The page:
People with diabetes must still prick their finger and test… read more

Evidence that photosynthesis efficiency is based on quantum mechanics

January 17, 2014

leaves

Light-gathering macromolecules in plant cells transfer energy by taking advantage of molecular vibrations whose physical descriptions have no equivalents in classical physics, according to the first unambiguous theoretical evidence of quantum effects in photosynthesis, published in the journal Nature Communications (open access).

The majority of light-gathering macromolecules are composed of chromophores (responsible for the color of molecules) attached to proteins, which carry out the first step of photosynthesis, capturing… read more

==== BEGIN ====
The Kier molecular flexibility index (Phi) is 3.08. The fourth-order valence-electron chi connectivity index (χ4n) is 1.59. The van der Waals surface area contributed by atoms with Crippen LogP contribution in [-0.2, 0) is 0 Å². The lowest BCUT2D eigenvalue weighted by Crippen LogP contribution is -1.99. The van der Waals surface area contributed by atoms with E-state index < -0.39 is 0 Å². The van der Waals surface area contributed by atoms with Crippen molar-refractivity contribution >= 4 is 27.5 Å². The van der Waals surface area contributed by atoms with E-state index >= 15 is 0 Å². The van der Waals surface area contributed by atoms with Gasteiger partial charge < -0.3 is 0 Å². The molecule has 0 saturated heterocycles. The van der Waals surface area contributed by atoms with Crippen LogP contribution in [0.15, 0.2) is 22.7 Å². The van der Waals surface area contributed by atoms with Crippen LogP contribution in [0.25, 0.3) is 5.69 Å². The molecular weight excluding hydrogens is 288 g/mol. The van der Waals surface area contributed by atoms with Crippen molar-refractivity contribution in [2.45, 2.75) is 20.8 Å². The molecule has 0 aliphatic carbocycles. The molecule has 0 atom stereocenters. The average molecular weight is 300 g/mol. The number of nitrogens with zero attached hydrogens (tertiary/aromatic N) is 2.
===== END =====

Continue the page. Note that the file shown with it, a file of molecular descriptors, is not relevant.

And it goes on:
Directly imaging and analyzing planets around other stars: first light

Early images are almost a factor of 10 better than the previous generation of instruments
January 16, 2014

gemini_planet_imager_first_image

After nearly a decade of development, construction and testing, the world’s most advanced instrument for directly imaging and analyzing planets orbiting around other stars is pointing skyward and collecting light from distant worlds.

“Even these early first-light images are almost a factor of 10 better than the previous generation of instruments. In one minute, we were seeing planets that used to take us an hour to detect,” says Bruce… read more

Discovery of quantum vibrations in microtubules inside brain neurons corroborates controversial 20-year-old theory of consciousness